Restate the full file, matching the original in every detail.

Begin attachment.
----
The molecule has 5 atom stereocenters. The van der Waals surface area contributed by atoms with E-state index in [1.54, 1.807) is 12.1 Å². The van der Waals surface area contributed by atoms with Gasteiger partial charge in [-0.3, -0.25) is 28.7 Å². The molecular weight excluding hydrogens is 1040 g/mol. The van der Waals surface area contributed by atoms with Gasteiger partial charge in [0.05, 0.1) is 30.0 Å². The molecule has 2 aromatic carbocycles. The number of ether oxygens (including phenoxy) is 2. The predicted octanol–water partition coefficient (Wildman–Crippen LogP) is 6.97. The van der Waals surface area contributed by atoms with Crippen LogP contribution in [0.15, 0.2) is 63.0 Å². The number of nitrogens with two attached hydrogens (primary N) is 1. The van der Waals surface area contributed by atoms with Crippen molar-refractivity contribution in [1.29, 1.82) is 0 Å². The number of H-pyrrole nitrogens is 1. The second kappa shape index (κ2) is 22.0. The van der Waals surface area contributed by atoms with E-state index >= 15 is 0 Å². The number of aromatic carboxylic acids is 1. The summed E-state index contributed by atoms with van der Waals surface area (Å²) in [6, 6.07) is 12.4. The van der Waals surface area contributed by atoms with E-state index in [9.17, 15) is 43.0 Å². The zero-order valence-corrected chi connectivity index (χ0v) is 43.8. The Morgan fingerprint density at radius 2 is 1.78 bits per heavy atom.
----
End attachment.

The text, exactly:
The molecule has 5 atom stereocenters. The van der Waals surface area contributed by atoms with E-state index in [1.54, 1.807) is 12.1 Å². The van der Waals surface area contributed by atoms with Gasteiger partial charge in [-0.3, -0.25) is 28.7 Å². The molecular weight excluding hydrogens is 1040 g/mol. The van der Waals surface area contributed by atoms with Gasteiger partial charge in [0.05, 0.1) is 30.0 Å². The molecule has 2 aromatic carbocycles. The number of ether oxygens (including phenoxy) is 2. The predicted octanol–water partition coefficient (Wildman–Crippen LogP) is 6.97. The van der Waals surface area contributed by atoms with Crippen LogP contribution in [0.15, 0.2) is 63.0 Å². The number of nitrogens with two attached hydrogens (primary N) is 1. The van der Waals surface area contributed by atoms with Crippen molar-refractivity contribution in [1.29, 1.82) is 0 Å². The number of H-pyrrole nitrogens is 1. The second kappa shape index (κ2) is 22.0. The van der Waals surface area contributed by atoms with E-state index >= 15 is 0 Å². The number of aromatic carboxylic acids is 1. The summed E-state index contributed by atoms with van der Waals surface area (Å²) in [6, 6.07) is 12.4. The van der Waals surface area contributed by atoms with E-state index in [9.17, 15) is 43.0 Å². The zero-order valence-corrected chi connectivity index (χ0v) is 43.8. The Morgan fingerprint density at radius 2 is 1.78 bits per heavy atom.